Rear loading and docking position with support poles in the rear jaw slides

Lifeline cushions solution

This week, I’m continuing a series of posts about canvaswork with a quick, easy, cheap project if you have any scraps of canvas leftover from earlier canvaswork projects. Lifeline cushions are tubular foam with canvas covers that fit over the lifelines that run along the sides of the cockpit. They’re great as headrests when laying back in the cockpit seats while you check your Windex or just watch the clouds roll by. They also make sitting on top of the coamings more comfortable if you want to hike out a bit when heeled on a reach.
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Foredeck sail bag solution

Foredeck sail bag solution

If you have a headsail furler on your sailboat, this project will probably be of little interest to you. But if you have hank-on headsails and want convenient protection for them like the sacrificial covers on furled headsails, read on.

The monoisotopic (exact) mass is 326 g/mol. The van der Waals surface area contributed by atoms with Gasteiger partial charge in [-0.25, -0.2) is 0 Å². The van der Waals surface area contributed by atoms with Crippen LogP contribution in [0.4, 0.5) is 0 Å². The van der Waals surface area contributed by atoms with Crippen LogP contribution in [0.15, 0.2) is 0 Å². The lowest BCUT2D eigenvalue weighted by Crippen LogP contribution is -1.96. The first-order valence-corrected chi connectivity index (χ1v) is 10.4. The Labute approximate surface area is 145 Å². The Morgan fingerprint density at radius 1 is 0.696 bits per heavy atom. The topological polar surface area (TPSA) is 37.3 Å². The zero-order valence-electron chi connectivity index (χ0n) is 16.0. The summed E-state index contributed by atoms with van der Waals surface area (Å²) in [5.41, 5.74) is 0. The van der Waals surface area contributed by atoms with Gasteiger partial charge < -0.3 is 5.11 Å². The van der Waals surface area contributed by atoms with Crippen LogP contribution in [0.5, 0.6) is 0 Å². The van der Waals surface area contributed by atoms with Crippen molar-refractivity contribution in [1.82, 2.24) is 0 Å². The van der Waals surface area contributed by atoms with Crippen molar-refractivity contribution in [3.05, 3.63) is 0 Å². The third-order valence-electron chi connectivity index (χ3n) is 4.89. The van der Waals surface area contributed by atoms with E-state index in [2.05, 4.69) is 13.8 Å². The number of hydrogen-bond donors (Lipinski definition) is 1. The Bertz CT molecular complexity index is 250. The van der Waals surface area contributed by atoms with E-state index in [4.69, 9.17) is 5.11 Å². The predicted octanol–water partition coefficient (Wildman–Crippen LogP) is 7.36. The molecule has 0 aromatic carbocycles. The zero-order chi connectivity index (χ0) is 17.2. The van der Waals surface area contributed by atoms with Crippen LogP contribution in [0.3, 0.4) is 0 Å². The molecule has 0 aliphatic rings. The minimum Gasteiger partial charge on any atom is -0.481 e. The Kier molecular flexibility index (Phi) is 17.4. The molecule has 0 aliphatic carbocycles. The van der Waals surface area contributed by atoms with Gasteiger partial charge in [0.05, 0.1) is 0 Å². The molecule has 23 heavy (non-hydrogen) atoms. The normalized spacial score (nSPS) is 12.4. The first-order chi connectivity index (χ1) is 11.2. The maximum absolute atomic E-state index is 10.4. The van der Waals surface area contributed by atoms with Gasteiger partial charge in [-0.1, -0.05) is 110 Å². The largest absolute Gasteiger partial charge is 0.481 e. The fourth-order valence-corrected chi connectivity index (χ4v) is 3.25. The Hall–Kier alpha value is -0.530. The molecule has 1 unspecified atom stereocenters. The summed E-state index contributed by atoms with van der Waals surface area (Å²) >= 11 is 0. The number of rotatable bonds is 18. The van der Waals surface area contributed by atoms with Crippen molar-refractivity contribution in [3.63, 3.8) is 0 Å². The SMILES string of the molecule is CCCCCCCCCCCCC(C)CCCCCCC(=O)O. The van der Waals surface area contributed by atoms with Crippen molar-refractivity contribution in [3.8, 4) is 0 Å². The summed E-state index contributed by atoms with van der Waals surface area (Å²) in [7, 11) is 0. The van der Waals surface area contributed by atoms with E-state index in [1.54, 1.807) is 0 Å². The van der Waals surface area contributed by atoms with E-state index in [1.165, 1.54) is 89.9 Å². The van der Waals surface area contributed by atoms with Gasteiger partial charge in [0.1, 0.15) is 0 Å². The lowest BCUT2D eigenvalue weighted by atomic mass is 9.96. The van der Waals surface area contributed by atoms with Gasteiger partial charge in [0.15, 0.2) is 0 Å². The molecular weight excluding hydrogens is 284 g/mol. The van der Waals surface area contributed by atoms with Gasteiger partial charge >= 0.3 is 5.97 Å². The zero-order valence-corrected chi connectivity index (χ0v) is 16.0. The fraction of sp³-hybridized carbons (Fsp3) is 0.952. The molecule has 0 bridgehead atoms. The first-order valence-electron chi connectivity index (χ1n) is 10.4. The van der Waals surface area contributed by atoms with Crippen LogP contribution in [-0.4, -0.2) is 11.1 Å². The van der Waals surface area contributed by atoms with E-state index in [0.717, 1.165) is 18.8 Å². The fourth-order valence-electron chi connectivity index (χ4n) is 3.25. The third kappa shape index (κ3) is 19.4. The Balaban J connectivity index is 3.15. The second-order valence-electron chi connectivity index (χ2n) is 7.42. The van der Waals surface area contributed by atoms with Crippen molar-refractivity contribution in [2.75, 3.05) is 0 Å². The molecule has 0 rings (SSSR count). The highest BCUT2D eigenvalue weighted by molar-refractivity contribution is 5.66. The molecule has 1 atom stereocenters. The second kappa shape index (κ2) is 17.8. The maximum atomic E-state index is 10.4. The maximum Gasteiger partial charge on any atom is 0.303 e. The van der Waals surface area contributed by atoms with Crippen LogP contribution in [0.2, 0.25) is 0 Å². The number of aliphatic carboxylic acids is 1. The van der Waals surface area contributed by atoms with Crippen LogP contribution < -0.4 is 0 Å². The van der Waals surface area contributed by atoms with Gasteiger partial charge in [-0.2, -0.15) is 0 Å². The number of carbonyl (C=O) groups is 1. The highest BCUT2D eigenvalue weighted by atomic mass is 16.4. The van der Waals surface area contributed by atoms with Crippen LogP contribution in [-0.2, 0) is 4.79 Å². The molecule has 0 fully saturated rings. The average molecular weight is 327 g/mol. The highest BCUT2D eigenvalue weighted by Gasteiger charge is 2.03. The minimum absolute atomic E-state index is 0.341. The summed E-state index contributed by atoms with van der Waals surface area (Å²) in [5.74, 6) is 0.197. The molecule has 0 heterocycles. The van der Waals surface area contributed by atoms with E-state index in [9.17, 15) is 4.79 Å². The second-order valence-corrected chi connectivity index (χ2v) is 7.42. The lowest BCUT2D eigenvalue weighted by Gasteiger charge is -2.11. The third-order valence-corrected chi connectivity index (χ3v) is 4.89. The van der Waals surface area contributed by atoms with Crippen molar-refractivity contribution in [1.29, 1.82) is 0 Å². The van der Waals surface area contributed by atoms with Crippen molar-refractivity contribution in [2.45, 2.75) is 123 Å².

A foredeck sail bag is something of a luxury for the trailer sailor. It’s not necessary to sail and unless you spend considerable time with the headsail doused, it’s not of much use to a trailer sailor. But if you like to cover your sails overnight or if you keep your sailboat in a slip and you don’t want to remove and stow the headsail during that time, a foredeck sail bag can come in handy.

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Mainsail cover solution

Mainsail cover solution

Summer Dance didn’t have much in the way of canvaswork when we bought her: the original mainsail cover and an old outboard engine cover that also looked pretty ghetto. Besides being brown, the canvas of the mainsail cover was faded and shredded in places, much of the stitching had disintegrated, and the zipper had come almost completely loose. It was unsalvageable. But it did work as a pattern to sew a new cover out of Sunbrella, the gold standard of marine canvas.
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